Archiver > GENEALOGY-DNA > 2005-03 > 1110325910

From: "Malcolm Dodd" <>
Subject: Re: my genes showed 4% Native American which seems a bit odd
Date: Tue, 8 Mar 2005 23:51:50 -0000

Could there be a genuine Jewish genetic legacy in today's results of
DNAPrint tests? I believe that it is possible. I have previously stated
on this list, that the fact that 95% of the indigenous population
quickly died in the early years from diseases brought to the Americas
post Columbus, not to mention their slavery, means that the population
became admixed.

Is there any evidence for early Jewish immigration? Yes, viz -
Sephardic Genealogy Resources
Some Sephardic Names Origins and meanings

Name Variants Origin Meaning Notes

De Soto, Del Soto Spanish Marshland

Hernando De Soto
Explorer and conqueror, born at Villanueva de la Serena, Badajoz, Spain,
1496 or 1500; died on the banks of the Mississippi the latter part of
June, 1542.
Among the 600 men who landed near Tampa Bay, Florida with the Spanish
explorer Hernando de Soto were at least 100 Portuguese. The expedition
traversed a great deal of territory, seeing parts of present-day
Georgia, North and South Carolina, Alabama, Mississippi, Tennessee,
Arkansas, and Oklahoma. Just under three years after landing, on May 21,
1542, De Soto died on the banks of the Mississippi. The survivors
continued on to present-day Texas. Among the explorers was a nobleman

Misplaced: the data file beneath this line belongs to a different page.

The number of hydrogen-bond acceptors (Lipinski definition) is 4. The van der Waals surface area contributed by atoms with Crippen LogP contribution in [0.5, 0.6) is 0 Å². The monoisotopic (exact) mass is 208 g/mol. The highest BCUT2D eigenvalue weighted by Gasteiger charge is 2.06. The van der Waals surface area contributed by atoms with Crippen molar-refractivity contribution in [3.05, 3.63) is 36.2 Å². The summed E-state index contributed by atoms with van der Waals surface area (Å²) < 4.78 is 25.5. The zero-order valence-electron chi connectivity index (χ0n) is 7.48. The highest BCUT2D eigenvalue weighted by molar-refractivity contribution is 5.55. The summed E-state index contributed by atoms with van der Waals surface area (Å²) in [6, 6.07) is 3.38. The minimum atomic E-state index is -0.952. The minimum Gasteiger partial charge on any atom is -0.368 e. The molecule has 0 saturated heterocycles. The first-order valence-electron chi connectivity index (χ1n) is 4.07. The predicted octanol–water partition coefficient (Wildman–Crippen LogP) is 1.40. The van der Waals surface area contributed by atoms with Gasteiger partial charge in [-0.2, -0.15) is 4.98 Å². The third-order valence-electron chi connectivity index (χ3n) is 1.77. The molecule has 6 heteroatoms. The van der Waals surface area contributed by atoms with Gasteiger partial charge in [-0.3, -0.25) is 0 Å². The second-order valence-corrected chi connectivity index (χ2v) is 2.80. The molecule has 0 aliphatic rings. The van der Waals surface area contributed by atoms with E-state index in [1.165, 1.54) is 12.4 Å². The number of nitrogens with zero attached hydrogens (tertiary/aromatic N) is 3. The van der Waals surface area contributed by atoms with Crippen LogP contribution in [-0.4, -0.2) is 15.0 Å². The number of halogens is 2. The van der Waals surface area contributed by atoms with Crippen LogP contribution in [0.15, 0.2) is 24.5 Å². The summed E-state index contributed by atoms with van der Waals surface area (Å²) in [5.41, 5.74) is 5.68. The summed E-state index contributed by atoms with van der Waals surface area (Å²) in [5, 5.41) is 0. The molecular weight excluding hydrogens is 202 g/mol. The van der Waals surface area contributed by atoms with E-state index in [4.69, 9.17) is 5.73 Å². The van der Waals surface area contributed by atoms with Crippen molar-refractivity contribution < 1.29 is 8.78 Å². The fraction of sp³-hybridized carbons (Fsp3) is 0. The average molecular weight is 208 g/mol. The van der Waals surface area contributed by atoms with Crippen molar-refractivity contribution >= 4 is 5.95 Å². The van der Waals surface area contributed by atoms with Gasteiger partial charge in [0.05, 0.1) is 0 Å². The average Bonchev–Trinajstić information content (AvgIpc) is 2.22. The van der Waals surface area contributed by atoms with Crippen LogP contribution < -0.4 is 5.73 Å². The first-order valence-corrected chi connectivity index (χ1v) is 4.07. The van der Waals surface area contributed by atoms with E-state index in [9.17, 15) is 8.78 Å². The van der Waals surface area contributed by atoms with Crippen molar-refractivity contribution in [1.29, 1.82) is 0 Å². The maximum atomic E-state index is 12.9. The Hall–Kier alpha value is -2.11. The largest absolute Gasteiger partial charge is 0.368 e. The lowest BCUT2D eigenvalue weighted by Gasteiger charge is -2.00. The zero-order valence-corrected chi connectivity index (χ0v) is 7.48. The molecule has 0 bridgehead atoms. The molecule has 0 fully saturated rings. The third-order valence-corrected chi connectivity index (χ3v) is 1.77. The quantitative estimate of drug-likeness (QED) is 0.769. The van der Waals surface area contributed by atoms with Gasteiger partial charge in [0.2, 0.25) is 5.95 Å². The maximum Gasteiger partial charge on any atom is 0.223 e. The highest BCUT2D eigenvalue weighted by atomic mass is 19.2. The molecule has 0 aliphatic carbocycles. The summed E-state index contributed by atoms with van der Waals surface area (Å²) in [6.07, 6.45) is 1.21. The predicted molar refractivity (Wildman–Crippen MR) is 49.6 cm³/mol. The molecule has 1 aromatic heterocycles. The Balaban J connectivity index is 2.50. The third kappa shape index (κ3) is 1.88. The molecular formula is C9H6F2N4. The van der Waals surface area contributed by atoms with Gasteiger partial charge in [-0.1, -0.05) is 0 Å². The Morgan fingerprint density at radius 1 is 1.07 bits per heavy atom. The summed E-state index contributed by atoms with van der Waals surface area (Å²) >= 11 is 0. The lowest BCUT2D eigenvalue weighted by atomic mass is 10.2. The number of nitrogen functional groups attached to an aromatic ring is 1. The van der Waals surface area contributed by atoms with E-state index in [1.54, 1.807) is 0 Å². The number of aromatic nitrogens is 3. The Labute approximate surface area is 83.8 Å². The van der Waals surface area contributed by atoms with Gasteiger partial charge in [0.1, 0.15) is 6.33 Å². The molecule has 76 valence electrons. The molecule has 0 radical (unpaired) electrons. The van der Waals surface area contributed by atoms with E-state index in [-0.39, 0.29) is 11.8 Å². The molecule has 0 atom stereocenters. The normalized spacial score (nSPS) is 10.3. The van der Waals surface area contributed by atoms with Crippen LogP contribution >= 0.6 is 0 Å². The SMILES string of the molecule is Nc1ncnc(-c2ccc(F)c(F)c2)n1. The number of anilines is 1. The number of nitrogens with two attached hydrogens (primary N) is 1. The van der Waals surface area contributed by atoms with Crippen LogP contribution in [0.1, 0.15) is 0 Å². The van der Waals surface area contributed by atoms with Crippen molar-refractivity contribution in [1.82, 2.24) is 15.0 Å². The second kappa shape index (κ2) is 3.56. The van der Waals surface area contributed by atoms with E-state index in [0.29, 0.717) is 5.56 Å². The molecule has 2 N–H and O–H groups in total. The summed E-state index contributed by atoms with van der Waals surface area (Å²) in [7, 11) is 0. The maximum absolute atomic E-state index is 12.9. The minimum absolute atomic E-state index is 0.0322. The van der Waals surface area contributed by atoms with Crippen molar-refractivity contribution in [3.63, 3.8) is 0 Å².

from Elvas, Portugal, André de Vasconcelos da Silva, who seems to have
been the leader of the Elvas group. He never returned home. The oldest
description of these lands is from this expedition. Written in
Portuguese by an anonymous Fidalgo de Elvas, or Gentleman of Elvas, it
was published in 1557.
The first documented Portuguese settler in the present-day United
States, Mathias de Sousa, arrived in Maryland. Some believe that he was
of Jewish descent.
On January 26, a group of 23 Portuguese Sephardic Jews, who had
originally fled from Portugal to the Netherlands, left Recife in
Pernambuco, Brazil for New Amsterdam (now Manhattan, New York City) in
the wake of the collapse of the Dutch colony in that South American
country. These refugees were the founders of the first American Jewish
community. During its first decades, the Congregation Shearith Israel
(since renamed the Spanish-Portuguese Synagogue) used the Portuguese
language. By the middle of the 1700s, however, both Portuguese and
Spanish had given way to English.
A group of Portuguese Jews founded the Sephardim Touro Congregation in
Newport, Rhode Island. Jewish Portuguese families introduced the Masonic
order to Newport. The synagogue was dedicated five years later, making
it the first synagogue in the United States.

The DNAPrint subjects used to define Native Americans comprised
populations including Mexico.
Malcolm Dodd

This thread: